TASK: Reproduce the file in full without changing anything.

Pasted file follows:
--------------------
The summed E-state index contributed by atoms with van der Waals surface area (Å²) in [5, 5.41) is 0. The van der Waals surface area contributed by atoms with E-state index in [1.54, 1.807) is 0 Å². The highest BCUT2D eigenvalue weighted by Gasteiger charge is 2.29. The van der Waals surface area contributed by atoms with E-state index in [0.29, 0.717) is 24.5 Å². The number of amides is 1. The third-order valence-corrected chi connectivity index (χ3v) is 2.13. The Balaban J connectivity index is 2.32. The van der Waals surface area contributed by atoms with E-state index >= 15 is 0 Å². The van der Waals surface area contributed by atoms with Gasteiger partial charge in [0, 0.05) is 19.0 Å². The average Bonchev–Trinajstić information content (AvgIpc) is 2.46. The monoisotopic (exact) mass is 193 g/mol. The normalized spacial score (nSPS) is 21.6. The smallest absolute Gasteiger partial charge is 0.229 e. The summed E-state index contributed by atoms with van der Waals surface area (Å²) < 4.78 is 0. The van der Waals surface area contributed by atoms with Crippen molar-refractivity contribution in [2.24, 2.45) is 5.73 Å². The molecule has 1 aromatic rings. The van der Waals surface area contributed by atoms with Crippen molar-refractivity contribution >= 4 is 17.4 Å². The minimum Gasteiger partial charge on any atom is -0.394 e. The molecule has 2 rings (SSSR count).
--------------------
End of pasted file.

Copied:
The summed E-state index contributed by atoms with van der Waals surface area (Å²) in [5, 5.41) is 0. The van der Waals surface area contributed by atoms with E-state index in [1.54, 1.807) is 0 Å². The highest BCUT2D eigenvalue weighted by Gasteiger charge is 2.29. The van der Waals surface area contributed by atoms with E-state index in [0.29, 0.717) is 24.5 Å². The number of amides is 1. The third-order valence-corrected chi connectivity index (χ3v) is 2.13. The Balaban J connectivity index is 2.32. The van der Waals surface area contributed by atoms with E-state index >= 15 is 0 Å². The van der Waals surface area contributed by atoms with Gasteiger partial charge in [0, 0.05) is 19.0 Å². The average Bonchev–Trinajstić information content (AvgIpc) is 2.46. The monoisotopic (exact) mass is 193 g/mol. The normalized spacial score (nSPS) is 21.6. The smallest absolute Gasteiger partial charge is 0.229 e. The summed E-state index contributed by atoms with van der Waals surface area (Å²) < 4.78 is 0. The van der Waals surface area contributed by atoms with Crippen molar-refractivity contribution in [2.24, 2.45) is 5.73 Å². The molecule has 1 aromatic rings. The van der Waals surface area contributed by atoms with Crippen molar-refractivity contribution >= 4 is 17.4 Å². The minimum Gasteiger partial charge on any atom is -0.394 e. The molecule has 2 rings (SSSR count).